Summer Beach Read Memoirs: Questlove, Ed Hardy, Aisha Tyler Tell All
Though the summer temperatures will be winding down in a few weeks, Hollywood’s bookshelves continue to stay hot with celebrities’ freshly-printed memoirs. The Hollywood Reporter touches base with the (mostly first-time) authors of this season’s releases: atypical accounts of pursuing the American dream in the spotlight, served with generous amounts of both heartache and heartwarming nostalgia.
SELF-INFLICTED WOUNDS: HEARTWARMING TALES OF EPIC HUMILIATION
By Aisha Tyler
(It Books, $24.99, 256 pages)
When CBS’ The Talk wrapped its second season last August, co-host, comedienne, and Archer cartoon voice Aisha Tyler put up an email auto-responder and paused all her projects, including her “Girl on Guy” podcast that pushes guests like Chris Rock, Joe Manganiello and Seth Green to share stories of self-inflicted wounds, or “personal tragedies that happen that you can’t blame anyone else for,” says Tyler. “These people talk about their terrible, embarrassing, really boneheaded mistakes, and it was time I finally share some of mine.” Though ranging from see-through outfits to insurmountable drunkenness before the SATs, what’s Tyler’s most wince-worthy retelling? “I liked this guy and I ended up throwing up all over him — it’s scarred over, but at the time, I was such a lovelorn stupid mope.”Tyler’s second book travels from childhood through the hurdles of coming up in comedy, with each essay juxtaposing well-worn adages attributed to the likes of Thoreau, Nietzsche and Buddha with her own lesson learned from the experience — a mix of the crass and the heartwarming. “Nobody wants to be friends with the guy who comes running into a bar and goes, ‘OMG you guys, I had a presentation at work today, I got a promotion and a new office, and I’m dating this super hot girl,’” Tyler explains of owning her embarrassing missteps. “Everybody wants to punch that guy in the face! But everybody loves that guy who comes in with only one shoe on, he’s damp and his pockets are turned inside out, and he goes, ‘OMG you guys, I think I just set my car on fire.’ Everybody loves that guy! We can just laugh about it together.” Looks like her strategy pays off: she’s well-received as Drew Carey’s replacement on The CW’s newly revived and renewed Whose Line Is It Anyway? and just hosted the Young Hollywood Awards.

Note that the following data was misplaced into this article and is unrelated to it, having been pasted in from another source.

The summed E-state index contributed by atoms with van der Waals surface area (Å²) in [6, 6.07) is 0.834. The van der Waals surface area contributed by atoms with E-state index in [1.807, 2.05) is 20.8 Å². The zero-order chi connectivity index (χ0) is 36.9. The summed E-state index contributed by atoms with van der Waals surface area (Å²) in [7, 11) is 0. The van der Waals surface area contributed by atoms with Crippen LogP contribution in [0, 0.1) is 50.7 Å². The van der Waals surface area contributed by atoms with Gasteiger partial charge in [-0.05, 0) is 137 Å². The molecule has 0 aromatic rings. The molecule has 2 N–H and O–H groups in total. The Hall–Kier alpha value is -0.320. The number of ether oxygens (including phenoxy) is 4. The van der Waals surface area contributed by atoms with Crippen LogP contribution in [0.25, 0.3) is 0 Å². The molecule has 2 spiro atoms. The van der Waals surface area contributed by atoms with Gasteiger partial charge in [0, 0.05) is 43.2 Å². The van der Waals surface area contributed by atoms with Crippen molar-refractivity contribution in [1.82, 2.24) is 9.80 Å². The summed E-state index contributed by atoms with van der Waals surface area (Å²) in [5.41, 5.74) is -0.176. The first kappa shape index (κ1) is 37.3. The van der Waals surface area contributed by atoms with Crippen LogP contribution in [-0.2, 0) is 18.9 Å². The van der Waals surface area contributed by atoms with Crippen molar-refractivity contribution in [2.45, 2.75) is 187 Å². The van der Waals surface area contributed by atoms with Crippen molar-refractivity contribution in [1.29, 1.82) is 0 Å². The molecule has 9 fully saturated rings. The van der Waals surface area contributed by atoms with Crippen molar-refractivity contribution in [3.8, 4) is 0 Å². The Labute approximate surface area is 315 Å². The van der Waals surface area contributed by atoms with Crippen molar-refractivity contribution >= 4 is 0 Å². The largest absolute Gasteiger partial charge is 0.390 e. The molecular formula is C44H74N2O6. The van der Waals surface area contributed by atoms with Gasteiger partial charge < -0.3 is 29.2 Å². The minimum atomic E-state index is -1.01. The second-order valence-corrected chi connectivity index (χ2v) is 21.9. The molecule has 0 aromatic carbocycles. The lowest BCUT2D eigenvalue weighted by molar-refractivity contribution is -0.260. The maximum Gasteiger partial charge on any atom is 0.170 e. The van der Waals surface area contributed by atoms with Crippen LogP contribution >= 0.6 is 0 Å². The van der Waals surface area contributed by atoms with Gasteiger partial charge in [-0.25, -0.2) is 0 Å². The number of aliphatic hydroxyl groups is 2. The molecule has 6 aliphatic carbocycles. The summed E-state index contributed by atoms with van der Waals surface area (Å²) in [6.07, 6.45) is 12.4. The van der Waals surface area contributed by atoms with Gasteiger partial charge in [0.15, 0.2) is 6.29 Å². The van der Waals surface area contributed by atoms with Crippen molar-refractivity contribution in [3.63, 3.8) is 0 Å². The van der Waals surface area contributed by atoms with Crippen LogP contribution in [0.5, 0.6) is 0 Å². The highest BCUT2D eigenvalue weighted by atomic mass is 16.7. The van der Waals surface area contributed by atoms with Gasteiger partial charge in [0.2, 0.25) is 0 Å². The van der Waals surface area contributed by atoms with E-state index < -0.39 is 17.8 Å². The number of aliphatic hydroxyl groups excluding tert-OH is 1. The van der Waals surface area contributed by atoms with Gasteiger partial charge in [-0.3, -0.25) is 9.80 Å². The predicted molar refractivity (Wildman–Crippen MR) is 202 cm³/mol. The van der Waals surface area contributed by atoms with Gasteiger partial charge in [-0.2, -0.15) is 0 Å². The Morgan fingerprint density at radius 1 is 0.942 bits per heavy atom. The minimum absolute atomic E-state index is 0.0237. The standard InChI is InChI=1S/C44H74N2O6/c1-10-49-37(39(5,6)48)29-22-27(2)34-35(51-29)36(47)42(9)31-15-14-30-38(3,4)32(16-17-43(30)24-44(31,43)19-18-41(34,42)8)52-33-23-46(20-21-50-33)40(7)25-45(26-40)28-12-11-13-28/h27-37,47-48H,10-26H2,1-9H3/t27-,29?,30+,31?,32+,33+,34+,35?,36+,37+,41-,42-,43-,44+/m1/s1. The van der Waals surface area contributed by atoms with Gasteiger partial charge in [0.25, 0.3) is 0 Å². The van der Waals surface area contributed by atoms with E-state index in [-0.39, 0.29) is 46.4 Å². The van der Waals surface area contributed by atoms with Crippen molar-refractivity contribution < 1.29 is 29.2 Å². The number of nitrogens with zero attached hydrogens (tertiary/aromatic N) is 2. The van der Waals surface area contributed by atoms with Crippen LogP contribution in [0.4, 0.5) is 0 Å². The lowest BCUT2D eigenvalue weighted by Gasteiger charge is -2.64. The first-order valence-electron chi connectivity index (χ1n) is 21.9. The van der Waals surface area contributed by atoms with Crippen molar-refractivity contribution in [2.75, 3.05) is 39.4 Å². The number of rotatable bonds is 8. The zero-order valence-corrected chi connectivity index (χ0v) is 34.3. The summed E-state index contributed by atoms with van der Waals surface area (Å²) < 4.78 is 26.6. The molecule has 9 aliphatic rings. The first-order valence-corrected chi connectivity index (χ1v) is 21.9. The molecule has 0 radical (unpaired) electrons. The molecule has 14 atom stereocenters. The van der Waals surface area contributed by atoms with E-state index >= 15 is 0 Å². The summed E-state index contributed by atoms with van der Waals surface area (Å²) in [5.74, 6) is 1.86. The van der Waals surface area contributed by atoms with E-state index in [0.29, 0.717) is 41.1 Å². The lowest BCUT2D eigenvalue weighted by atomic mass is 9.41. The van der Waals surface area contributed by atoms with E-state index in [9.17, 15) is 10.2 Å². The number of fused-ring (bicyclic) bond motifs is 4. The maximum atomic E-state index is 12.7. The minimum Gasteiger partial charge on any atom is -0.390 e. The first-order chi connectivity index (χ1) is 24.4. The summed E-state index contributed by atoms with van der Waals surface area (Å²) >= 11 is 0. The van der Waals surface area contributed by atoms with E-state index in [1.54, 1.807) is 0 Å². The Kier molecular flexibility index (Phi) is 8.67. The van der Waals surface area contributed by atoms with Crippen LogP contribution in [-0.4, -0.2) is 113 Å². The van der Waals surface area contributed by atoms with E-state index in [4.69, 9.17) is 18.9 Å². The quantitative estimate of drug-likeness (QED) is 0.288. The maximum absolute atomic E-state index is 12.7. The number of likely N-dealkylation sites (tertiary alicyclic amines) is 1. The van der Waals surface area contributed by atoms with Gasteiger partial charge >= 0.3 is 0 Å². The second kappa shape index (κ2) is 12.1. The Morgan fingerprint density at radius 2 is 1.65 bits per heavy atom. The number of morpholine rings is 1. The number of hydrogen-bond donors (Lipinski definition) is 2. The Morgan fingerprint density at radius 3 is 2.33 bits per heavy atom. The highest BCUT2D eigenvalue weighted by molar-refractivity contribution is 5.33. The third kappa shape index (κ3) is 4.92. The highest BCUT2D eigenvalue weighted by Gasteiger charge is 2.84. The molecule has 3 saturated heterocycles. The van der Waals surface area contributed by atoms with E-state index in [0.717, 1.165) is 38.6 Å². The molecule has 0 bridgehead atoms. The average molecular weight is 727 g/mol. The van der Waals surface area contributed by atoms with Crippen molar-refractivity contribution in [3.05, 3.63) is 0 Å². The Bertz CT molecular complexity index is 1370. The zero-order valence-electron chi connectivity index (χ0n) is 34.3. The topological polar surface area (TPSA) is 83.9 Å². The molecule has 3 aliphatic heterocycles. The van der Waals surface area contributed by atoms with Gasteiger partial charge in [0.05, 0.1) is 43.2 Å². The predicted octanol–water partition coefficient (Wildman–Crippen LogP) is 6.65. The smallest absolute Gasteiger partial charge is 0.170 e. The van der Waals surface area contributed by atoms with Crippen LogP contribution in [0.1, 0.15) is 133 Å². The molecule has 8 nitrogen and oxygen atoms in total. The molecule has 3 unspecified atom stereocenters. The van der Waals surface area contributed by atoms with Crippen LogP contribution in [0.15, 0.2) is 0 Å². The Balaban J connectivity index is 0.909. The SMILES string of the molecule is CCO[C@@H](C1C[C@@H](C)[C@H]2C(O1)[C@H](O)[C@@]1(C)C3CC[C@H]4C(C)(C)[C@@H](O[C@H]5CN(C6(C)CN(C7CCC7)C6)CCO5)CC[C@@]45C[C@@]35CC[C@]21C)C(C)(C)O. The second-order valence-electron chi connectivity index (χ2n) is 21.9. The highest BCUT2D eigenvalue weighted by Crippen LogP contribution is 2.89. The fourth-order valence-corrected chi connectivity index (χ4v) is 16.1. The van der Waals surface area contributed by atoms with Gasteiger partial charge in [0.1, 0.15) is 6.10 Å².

Being an arrogant little snot with a freshly minted Ivy degree and no money to go out and do stufflike normal people, I sat on my dumpster-rescued futon and watched a lot of comedy on this channel while eating Smartfood by the fistful. And inevitably, after each set, I thought arrogantly and snottily, “Man, that sucked. I could totally do better than that guy.” It was this kind of unfounded and breathtaking hubris that made me quirkily adorable, and also highly likely to lose a limb or get stabbed by an itinerant tattoo artist someday.